GUILTY Australia - Colleen Adams, 24, missing since November 1973, husband arrested 2018, died 2021

Discussion in 'Recently Sentenced and Beyond' started by Morrisa, Sep 19, 2018.

  1. they'll get you

    they'll get you CHRIS. P. BACON

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    Wives were considered just chattle and the wedding vows included to honour and obey.

    This was the free ticket for a narcissist to assault your wife which still happens in some religions.

    OBEY meaning:
    submit to the authority of (someone) or comply with (a law),take/accept orders fromcarry out/follow the orders of be dutiful to heed
    submit to defer to be ruled by bow to give way/in to yield to surrender to
     
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  2. they'll get you

    they'll get you CHRIS. P. BACON

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    early offer (??!!) Maybe since the time he was caught but how is nearly 50 years an early offer?

    Adams will now qualify for a discount of up to 40 per cent off his eventual sentence, because of his early offer (??!!) to plead guilty to the lesser charge.

    Opposition legal affairs spokesman Kyam Maher said the case highlighted the need for urgent legislative change.

    “After nearly half a century, there has been ample opportunity for Adams to plead guilty,” he said.

    “To do it so long afterwards and then have the benefit of a 40 per cent discount does not meet community expectations.”
    Geoffrey Adams not guilty of 1973 cold case murder of wife
     
    Last edited: Aug 21, 2020
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  3. they'll get you

    they'll get you CHRIS. P. BACON

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    It appears to me Colleen didn't have a close family who'd fight to the bitter end to find their sister. So it's simply done and dusted? OH WOW!

    Outside court, Mrs Adams’ sister, Heather Johncock, said she always had an inkling that Adams was involved in her sister’s death — but knew the jury’s decision “could go either way”.
    “(It’s) justice in the respect that we’ve got her (remains) now.

    “Disappointed that he got off on murder... but the main thing is we’ve got her back with us.

    “It’s very sad that we’ve missed out on so much, and she has.”
    Ms Johncock remembered her older sibling as a loving mother who never would have abandoned her children.
    Geoffrey Adams not guilty of 1973 cold case murder of wife
     
  4. TootsieFootsie

    TootsieFootsie Well-Known Member

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    "In a trial lasting seven days, jurors heard the couple had a volatile relationship and Mrs Adams, 24, intended to leave him in the lead-up to her death"

    Geoffrey Adams not guilty of 1973 cold case murder of wife

    Intending to leave or leaving is still a very dangerous time for women. Kind of like signing your own death warrent :(
     
  5. Morrisa

    Morrisa Well-Known Member

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  6. they'll get you

    they'll get you CHRIS. P. BACON

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    Oh so this makes it ok?

    Mr Boucaut told the jury that there was "another side" to Ms Adams, describing it as "not a happy side, [a] very unfortunate side".
    "Sometimes, when people lose their temper, they hit out at people. Sometimes, if a person hits out at another, they might not necessarily think at all about what they're intending to do," he said.
    "They may well be angry — just because a person is angry, doesn't mean they intended to kill someone."

    But prosecutor Jim Pearce QC told the jury that Adams "upped the ante" by grabbing a weapon and twice striking his wife in the face — a "vulnerable" part of the body.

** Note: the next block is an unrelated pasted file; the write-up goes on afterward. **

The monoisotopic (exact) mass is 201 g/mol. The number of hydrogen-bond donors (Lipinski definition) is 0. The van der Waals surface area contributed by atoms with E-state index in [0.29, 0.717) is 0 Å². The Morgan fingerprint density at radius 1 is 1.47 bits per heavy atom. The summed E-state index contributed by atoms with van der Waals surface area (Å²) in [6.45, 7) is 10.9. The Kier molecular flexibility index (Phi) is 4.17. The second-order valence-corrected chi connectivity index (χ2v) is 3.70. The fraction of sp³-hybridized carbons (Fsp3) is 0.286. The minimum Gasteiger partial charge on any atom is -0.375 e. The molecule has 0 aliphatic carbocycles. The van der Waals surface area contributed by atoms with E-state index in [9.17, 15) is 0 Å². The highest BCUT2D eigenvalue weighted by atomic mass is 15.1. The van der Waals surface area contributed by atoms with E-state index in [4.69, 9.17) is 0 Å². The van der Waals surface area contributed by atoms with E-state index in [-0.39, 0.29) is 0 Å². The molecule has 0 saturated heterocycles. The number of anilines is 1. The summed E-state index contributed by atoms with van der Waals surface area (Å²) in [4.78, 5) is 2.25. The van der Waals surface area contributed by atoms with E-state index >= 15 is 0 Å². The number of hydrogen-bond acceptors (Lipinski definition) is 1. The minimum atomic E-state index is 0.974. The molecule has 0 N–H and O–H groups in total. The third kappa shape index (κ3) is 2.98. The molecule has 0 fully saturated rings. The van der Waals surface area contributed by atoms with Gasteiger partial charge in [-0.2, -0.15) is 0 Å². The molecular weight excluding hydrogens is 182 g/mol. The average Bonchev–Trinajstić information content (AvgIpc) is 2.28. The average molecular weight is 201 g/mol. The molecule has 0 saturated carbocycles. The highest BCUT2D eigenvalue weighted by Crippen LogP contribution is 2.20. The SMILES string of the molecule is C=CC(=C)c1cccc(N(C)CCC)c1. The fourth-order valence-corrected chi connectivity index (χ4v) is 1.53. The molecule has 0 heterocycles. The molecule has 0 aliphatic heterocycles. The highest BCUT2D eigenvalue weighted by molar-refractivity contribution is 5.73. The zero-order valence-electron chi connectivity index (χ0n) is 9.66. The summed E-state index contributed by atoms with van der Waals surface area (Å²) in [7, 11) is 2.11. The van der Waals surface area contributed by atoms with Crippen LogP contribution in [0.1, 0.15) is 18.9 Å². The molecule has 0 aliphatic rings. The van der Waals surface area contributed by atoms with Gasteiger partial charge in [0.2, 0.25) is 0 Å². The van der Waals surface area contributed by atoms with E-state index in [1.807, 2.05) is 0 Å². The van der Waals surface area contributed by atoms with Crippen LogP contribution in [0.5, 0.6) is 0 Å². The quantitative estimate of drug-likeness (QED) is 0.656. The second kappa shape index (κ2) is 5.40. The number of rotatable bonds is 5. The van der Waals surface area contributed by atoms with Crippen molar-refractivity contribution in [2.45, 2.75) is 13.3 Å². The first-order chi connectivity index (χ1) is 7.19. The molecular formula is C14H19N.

He said the first strike "speaks of his intention" and the second strike "speaks volumes".
    Mr Pearce told the court that the accused then spent almost half-a-century "peddling a story" to police and the media.
    Court hears Geoffrey Adams 'painted himself as a victim' after allegedly murdering wife, Colleen
     
  7. TootsieFootsie

    TootsieFootsie Well-Known Member

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    Thanks Morrisa,

    I got so angry reading that article! Grrrrr
     
  8. they'll get you

    they'll get you CHRIS. P. BACON

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    Adams told Maitland police that he got home from a meeting at the Buffalo Lodge


    Buffalo Lodge
    Our aims are to come together for entertainment, whilst raising money and other benefits for charity. The only obligations on our members are to respect each other and to respect our traditions.

    The Royal Antedeluvian Order of Buffaloes
     
  9. TootsieFootsie

    TootsieFootsie Well-Known Member

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    He goes off to his Buffalo Lodge while she stays at home, seemingly cut off from all communications.
    I bet he was a jealous person too. I imagine he wouldn't take her out anywhere.
    She was quite attractive and looks nothing like the hulking bully he portrayed her as.

    I bet his sentence may be something like a 2 year suspended sentence. As long as he kills no more wives or partners, he'll be ok the poor man, it's all been so hard on him :rolleyes:
     
    Last edited: Aug 21, 2020
  10. they'll get you

    they'll get you CHRIS. P. BACON

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    Did this cretin ever remarry?
     
  11. TootsieFootsie

    TootsieFootsie Well-Known Member

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    We don't seem to know much about his life after Colleen disappeared.
    No mention of any of his family members or a wife or partner or anyone he knows supporting him at court ? I don't recall reading if any of his children were at any of the court hearings ?

    I really feel for his children, it must be a terribly traumatic time for them. I hope they've got a lot of support.
     
  12. TootsieFootsie

    TootsieFootsie Well-Known Member

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  13. Kemug

    Kemug Well-Known Member

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    My brother has known Geoff Adams slightly for a long time, and one thing he noticed was that Geoff became more and more religious over the years. He developed a conscience, it seems.
     
  14. DRT

    DRT Well-Known Member

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    Geoff Adams nominated for Father of the Year together with others on this site. Victim Impact Statements. Seriously It Is Never the kids fault! Colleen never was able to voice her opinion at the trial. I am glad her daughter submitted this. Lying to your children (denying a crime you did commit) isn't a crime but this is the result of it.